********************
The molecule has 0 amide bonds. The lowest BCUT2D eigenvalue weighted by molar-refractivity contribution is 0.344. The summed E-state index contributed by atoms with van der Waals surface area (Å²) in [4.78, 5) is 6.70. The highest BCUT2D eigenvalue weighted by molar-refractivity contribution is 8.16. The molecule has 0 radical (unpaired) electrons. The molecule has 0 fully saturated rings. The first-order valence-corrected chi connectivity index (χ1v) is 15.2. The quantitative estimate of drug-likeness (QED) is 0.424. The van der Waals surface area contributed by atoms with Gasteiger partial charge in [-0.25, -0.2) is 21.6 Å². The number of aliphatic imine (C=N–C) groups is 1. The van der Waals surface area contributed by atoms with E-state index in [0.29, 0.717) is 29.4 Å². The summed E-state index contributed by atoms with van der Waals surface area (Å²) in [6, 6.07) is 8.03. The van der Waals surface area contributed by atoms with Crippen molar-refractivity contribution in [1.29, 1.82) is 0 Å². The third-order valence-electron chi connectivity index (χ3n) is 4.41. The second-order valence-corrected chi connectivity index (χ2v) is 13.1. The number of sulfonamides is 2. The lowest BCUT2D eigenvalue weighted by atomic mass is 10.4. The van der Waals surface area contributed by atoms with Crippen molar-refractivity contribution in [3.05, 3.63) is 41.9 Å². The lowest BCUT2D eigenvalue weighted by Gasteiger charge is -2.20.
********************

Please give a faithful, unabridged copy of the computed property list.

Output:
The molecule has 0 amide bonds. The lowest BCUT2D eigenvalue weighted by molar-refractivity contribution is 0.344. The summed E-state index contributed by atoms with van der Waals surface area (Å²) in [4.78, 5) is 6.70. The highest BCUT2D eigenvalue weighted by molar-refractivity contribution is 8.16. The molecule has 0 radical (unpaired) electrons. The molecule has 0 fully saturated rings. The first-order valence-corrected chi connectivity index (χ1v) is 15.2. The quantitative estimate of drug-likeness (QED) is 0.424. The van der Waals surface area contributed by atoms with Gasteiger partial charge in [-0.25, -0.2) is 21.6 Å². The number of aliphatic imine (C=N–C) groups is 1. The van der Waals surface area contributed by atoms with E-state index in [0.29, 0.717) is 29.4 Å². The summed E-state index contributed by atoms with van der Waals surface area (Å²) in [6, 6.07) is 8.03. The van der Waals surface area contributed by atoms with Crippen molar-refractivity contribution in [1.29, 1.82) is 0 Å². The third-order valence-electron chi connectivity index (χ3n) is 4.41. The second-order valence-corrected chi connectivity index (χ2v) is 13.1. The number of sulfonamides is 2. The lowest BCUT2D eigenvalue weighted by atomic mass is 10.4. The van der Waals surface area contributed by atoms with Crippen molar-refractivity contribution in [3.05, 3.63) is 41.9 Å². The lowest BCUT2D eigenvalue weighted by Gasteiger charge is -2.20.